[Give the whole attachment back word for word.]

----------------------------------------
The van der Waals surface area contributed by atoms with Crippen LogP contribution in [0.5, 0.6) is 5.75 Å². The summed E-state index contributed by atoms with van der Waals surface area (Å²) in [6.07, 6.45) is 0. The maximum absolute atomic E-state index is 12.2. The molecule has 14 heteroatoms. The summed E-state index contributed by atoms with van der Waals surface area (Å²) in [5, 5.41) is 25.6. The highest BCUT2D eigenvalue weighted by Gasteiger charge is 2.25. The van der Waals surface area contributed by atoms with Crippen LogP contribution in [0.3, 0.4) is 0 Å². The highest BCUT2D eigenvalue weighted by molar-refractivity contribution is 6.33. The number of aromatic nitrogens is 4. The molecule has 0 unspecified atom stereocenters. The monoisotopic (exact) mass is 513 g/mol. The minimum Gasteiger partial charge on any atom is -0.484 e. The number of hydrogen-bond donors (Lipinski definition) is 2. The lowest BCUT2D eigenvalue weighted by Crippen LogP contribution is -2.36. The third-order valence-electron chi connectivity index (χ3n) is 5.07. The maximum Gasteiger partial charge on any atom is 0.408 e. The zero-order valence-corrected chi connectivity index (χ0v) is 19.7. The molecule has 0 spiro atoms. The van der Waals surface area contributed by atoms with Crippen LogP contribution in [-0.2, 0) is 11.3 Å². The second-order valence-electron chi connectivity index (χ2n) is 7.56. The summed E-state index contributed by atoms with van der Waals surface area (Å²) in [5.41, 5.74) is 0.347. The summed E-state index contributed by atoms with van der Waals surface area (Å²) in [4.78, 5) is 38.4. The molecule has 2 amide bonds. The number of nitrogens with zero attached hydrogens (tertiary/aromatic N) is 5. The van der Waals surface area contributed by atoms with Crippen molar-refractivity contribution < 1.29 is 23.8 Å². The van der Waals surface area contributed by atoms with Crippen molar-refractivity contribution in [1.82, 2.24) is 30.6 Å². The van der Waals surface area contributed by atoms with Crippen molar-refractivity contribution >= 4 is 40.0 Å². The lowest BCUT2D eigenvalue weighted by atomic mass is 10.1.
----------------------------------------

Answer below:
The van der Waals surface area contributed by atoms with Crippen LogP contribution in [0.5, 0.6) is 5.75 Å². The summed E-state index contributed by atoms with van der Waals surface area (Å²) in [6.07, 6.45) is 0. The maximum absolute atomic E-state index is 12.2. The molecule has 14 heteroatoms. The summed E-state index contributed by atoms with van der Waals surface area (Å²) in [5, 5.41) is 25.6. The highest BCUT2D eigenvalue weighted by Gasteiger charge is 2.25. The van der Waals surface area contributed by atoms with Crippen LogP contribution in [0.3, 0.4) is 0 Å². The highest BCUT2D eigenvalue weighted by molar-refractivity contribution is 6.33. The number of aromatic nitrogens is 4. The molecule has 0 unspecified atom stereocenters. The monoisotopic (exact) mass is 513 g/mol. The minimum Gasteiger partial charge on any atom is -0.484 e. The number of hydrogen-bond donors (Lipinski definition) is 2. The lowest BCUT2D eigenvalue weighted by Crippen LogP contribution is -2.36. The third-order valence-electron chi connectivity index (χ3n) is 5.07. The maximum Gasteiger partial charge on any atom is 0.408 e. The zero-order valence-corrected chi connectivity index (χ0v) is 19.7. The molecule has 0 spiro atoms. The van der Waals surface area contributed by atoms with Crippen LogP contribution in [-0.2, 0) is 11.3 Å². The second-order valence-electron chi connectivity index (χ2n) is 7.56. The summed E-state index contributed by atoms with van der Waals surface area (Å²) in [5.41, 5.74) is 0.347. The summed E-state index contributed by atoms with van der Waals surface area (Å²) in [4.78, 5) is 38.4. The molecule has 2 amide bonds. The number of nitrogens with zero attached hydrogens (tertiary/aromatic N) is 5. The van der Waals surface area contributed by atoms with Crippen molar-refractivity contribution < 1.29 is 23.8 Å². The van der Waals surface area contributed by atoms with Crippen molar-refractivity contribution in [1.82, 2.24) is 30.6 Å². The van der Waals surface area contributed by atoms with Crippen molar-refractivity contribution >= 4 is 40.0 Å². The lowest BCUT2D eigenvalue weighted by atomic mass is 10.1.